A Catholic member then asked me specifically what portion of 1 Corinthians I was referring to, and I posted this:
The entirety of 1 Corinthians 15, it is a unified whole so I would not just pick a verse or two as it is an extended argument of Paul speaking to the final consummation of all things. This subject (not the particular subject of the thread but of the subject of the general resurrection) has been the focus of my study for well over a decade, and it was a peculiar obsession of the early Church, which as a Catholic, I am sure you are well aware. Well before Christological heresy became a huge problem, spiritualizing of death and of the resurrection was, and it has been, and universally has been, declared that denial of the physicality of this is a potentially damnable heresy that places one squarely outside the Christian faith. I am using the word Christological heresy narrowly here as I believe and so does the Athanasian Creed declare, the denial of the last-enemy-ness of physical death to be a Christology heresy that place one outside the Faith.
Here is one representative mere sample of the type of rhetoric that the early Christians engaged in on this topic. (Justin Martyr, Dialog with Trypho)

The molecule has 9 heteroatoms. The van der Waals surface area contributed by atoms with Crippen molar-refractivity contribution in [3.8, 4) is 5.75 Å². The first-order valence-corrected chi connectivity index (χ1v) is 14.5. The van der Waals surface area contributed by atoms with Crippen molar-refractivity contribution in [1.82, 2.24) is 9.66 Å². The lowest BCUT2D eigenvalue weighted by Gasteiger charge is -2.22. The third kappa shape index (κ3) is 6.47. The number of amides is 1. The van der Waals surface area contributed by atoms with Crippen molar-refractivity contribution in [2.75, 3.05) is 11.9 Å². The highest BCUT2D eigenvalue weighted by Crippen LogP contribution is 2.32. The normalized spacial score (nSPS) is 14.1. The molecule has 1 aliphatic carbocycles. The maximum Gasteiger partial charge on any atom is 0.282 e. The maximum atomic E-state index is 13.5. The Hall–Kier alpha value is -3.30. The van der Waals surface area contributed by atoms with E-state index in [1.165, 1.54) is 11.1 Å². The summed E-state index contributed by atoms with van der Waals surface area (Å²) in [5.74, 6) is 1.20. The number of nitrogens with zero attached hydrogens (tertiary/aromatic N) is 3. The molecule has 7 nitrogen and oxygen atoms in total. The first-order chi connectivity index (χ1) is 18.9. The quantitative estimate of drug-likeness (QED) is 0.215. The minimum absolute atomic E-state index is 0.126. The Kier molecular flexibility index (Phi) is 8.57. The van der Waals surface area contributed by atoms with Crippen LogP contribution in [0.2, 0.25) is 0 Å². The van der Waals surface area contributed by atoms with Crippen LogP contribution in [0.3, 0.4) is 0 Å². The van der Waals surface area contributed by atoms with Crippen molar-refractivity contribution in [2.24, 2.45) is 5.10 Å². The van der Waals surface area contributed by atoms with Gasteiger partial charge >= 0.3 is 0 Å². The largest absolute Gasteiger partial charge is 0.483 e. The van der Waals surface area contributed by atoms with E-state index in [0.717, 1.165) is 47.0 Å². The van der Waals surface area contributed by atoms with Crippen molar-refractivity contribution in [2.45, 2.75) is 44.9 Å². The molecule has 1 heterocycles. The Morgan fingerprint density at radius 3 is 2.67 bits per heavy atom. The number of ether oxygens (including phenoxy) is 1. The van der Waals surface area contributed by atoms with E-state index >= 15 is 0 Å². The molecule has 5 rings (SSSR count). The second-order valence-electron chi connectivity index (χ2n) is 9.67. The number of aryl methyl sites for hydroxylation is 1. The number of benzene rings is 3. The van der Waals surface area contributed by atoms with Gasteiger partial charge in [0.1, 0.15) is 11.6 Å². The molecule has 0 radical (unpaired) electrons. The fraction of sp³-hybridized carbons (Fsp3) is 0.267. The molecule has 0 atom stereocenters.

“I am not so miserable a fellow, Trypho, as to say one thing and think another. I admitted to you formerly, that I and many others are of this opinion, and (believe) that such will take place, as you assuredly are aware; but, on the other hand, I signified to you that many who belong to the pure and pious faith, and are true Christians, think otherwise. Moreover, I pointed out to you that some who are called Christians, but are godless, impious heretics, teach doctrines that are in every way blasphemous, atheistical, and foolish. But that you may know that I do not say this before you alone, I shall draw up a statement, so far as I can, of all the arguments which have passed between us; in which I shall record myself as admitting the very same things which I admit to you. For I choose to follow not men or men’s doctrines, but God and the doctrines (delivered) by Him. For if you have fallen in with some who are called Christians, but who do not admit this (truth), and venture to blaspheme the God of Abraham, and the God of Isaac, and the God of Jacob; who say there is no resurrection of the dead, and that their souls, when they die, are taken to heaven; do not imagine that they are Christians, even as one, if he would rightly consider it, would not admit that the Sadducees, or similar sects of Genistae, Meristae, Galilaeans, Hellenists, Pharisees, Baptists, are Jews (do not hear me impatiently when I tell you what I think), but are (only) called Jews and children of Abraham, worshipping God with the lips, as God Himself declared, but the heart was far from Him. But I and others, who are right-minded Christians on all points, are assured that there will be a resurrection of the dead, and a thousand years in Jerusalem, which will then be built, adorned, and enlarged, (as) the prophets Ezekiel and Isaiah and others declare.”